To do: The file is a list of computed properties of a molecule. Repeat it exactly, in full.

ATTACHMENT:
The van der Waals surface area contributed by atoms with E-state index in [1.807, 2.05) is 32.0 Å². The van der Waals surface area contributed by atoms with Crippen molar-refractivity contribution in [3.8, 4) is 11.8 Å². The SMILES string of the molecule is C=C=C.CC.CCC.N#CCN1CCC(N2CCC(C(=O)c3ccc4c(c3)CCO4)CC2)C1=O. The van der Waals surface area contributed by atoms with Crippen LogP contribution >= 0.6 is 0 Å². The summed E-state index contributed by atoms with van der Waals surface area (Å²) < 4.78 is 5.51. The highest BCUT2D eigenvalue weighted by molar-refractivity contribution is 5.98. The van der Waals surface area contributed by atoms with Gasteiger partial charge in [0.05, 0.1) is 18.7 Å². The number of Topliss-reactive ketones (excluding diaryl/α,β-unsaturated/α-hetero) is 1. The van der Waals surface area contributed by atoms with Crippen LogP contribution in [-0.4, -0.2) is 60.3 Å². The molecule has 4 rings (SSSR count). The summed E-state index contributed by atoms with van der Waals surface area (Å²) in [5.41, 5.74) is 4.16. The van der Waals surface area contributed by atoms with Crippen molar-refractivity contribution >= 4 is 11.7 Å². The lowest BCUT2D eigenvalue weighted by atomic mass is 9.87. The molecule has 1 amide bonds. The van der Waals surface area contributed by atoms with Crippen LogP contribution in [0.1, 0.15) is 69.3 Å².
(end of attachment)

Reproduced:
The van der Waals surface area contributed by atoms with E-state index in [1.807, 2.05) is 32.0 Å². The van der Waals surface area contributed by atoms with Crippen molar-refractivity contribution in [3.8, 4) is 11.8 Å². The SMILES string of the molecule is C=C=C.CC.CCC.N#CCN1CCC(N2CCC(C(=O)c3ccc4c(c3)CCO4)CC2)C1=O. The van der Waals surface area contributed by atoms with Crippen LogP contribution >= 0.6 is 0 Å². The summed E-state index contributed by atoms with van der Waals surface area (Å²) < 4.78 is 5.51. The highest BCUT2D eigenvalue weighted by molar-refractivity contribution is 5.98. The van der Waals surface area contributed by atoms with Gasteiger partial charge in [0.05, 0.1) is 18.7 Å². The number of Topliss-reactive ketones (excluding diaryl/α,β-unsaturated/α-hetero) is 1. The van der Waals surface area contributed by atoms with Crippen LogP contribution in [-0.4, -0.2) is 60.3 Å². The molecule has 4 rings (SSSR count). The summed E-state index contributed by atoms with van der Waals surface area (Å²) in [5.41, 5.74) is 4.16. The van der Waals surface area contributed by atoms with Crippen molar-refractivity contribution >= 4 is 11.7 Å². The lowest BCUT2D eigenvalue weighted by atomic mass is 9.87. The molecule has 1 amide bonds. The van der Waals surface area contributed by atoms with Crippen LogP contribution in [0.1, 0.15) is 69.3 Å².